So far, Vincent and the Teel Foundation seem pleased with the quick acknowledgement of their request to the retailers. We’ll keep an eye out for their formal response.

As the debate ensues, anyone still selling yellow CSST should know that the “LC1027 standard” has some highly motivated activist-lawyers mobilizing to support new standards. So, in that world, all eyes on Lubbock.

Follow Sara Warner on Twitter:
MORE: Yellow CSST Natural Gas

Gateway Inspections Inc
Charles Schiller
Professional TREC #2717

Hail Damaged Roof

Damaged Air Conditioning Ducts Found In The Attic

Missing Insulation Found During Home Inspection

Plumbing Vent Stack Not Finished Through The Roof

Cracked Firebrick Found In Masonry Fireplace

Washing Machine Floods And Damages House

The washing machine overflowed and damaged this house. With a laundry room upstairs, installing a pan under the washer can help prevent water damage.

Having a house inspected before you buy is most important and can reveal deficienies in the home and can keep you from getting stuck with those unexpected post closing expenses.

Schedule your home inspection today.

Charles Schiller
Professional Inspector TREC #2717
Gateway Inspections Inc

How To Prep Your Home For The Fall Market

Hello from Charles Schiller with Gateway Inspections Inc.  .

As the seasons change the way homes should be presented or staged may need to change to get the best desired results, sales.

Fall Selling Tips

  • Keep your lawn in shape. Just because summer is over doesn’t mean you should abandon your lawn. Patch up any brown spots in the grass, and keep falling leaves at bay with frequent raking.
  • Get a fall garden. As your summer plants start to fade, replace them with vibrant mums or other colorful plants. Tasteful fall decorations, like pumpkins or tri-colored corn, can also add to your home’s curb appeal.
  • Get indoor fall decorations, too. Without breaking the bank, get a few fall-colored decorations, like inexpensive window treatments or seasonal dinnerware. Fresh decor will make your space seem current and well-maintained.
  • Repair outside lights. As the days get shorter, you may end up showing your home in the dark. Make sure your outdoor lights are clean and working — if they’re dirty or broken, buyers will get a bad feeling before they even come inside.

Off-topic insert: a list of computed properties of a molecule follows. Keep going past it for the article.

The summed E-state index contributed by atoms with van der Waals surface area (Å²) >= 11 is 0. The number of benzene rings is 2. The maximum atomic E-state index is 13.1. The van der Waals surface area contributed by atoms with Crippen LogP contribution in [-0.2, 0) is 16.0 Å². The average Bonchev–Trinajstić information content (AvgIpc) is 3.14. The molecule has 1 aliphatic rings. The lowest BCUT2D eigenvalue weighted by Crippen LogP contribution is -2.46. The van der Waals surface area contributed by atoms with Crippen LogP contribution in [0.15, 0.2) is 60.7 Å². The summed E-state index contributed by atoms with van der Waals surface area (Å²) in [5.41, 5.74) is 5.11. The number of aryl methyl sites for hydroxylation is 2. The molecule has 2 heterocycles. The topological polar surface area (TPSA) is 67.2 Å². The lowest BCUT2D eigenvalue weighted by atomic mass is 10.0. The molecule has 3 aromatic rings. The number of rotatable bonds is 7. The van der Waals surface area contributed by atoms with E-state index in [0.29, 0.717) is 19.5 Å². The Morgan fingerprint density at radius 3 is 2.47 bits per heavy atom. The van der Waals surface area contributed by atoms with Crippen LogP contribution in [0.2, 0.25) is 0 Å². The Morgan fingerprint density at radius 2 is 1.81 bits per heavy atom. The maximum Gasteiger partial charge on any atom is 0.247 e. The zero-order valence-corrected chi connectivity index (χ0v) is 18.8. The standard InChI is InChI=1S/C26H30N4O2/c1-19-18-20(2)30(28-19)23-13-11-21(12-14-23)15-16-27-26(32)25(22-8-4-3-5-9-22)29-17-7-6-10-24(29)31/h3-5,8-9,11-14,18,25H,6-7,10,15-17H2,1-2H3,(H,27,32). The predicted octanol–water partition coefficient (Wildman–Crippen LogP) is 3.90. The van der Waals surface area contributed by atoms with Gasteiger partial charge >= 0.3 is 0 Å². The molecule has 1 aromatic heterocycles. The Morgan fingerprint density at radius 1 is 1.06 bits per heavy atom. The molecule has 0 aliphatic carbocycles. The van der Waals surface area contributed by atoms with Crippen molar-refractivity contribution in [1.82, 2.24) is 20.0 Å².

• Keep exterior photos of your home up-to-date. If you listed your home in the summer, update your online photos with brand new fall shots. Pictures from the previous season make your listing seem dated.

We here at Gateway Inspections Inc. appreciate all home inspection referrals. We serve all of the Georgetown, Round Rock, Austin and all central Texas areas.

We always encourage the client to be present during inspections or at least to meet with us at the end of the inspection.

Schedule a home inspection now by text, email or call.

Happy Fall Home Selling

Charles Schiller

Professional Inspector TREC #2717


Attic Stair Installation & Inspection

Attic Pull-Down Ladders

by Nick Gromicko
Attic pull-down ladders, also called attic pull-down stairways, are collapsible ladders that are permanently attached to the attic floor. Occupants can use these ladders to access their atticsAttic pull down ladderwithout being required to carry a portable ladder.
Common Defects

Homeowners, not professional carpenters, usually install attic pull-down ladders. Evidence of this distinction can be observed in consistently shoddy and dangerous work that rarely meets safety standards. Some of the more common defective conditions observed by inspectors include:

  • cut bottom cord of structural truss. Often, homeowners will cut through a structural member in the field while installing a pull-down ladder, unknowingly weakening the structure. Structural members should not be modified in the field without an engineer’s approval;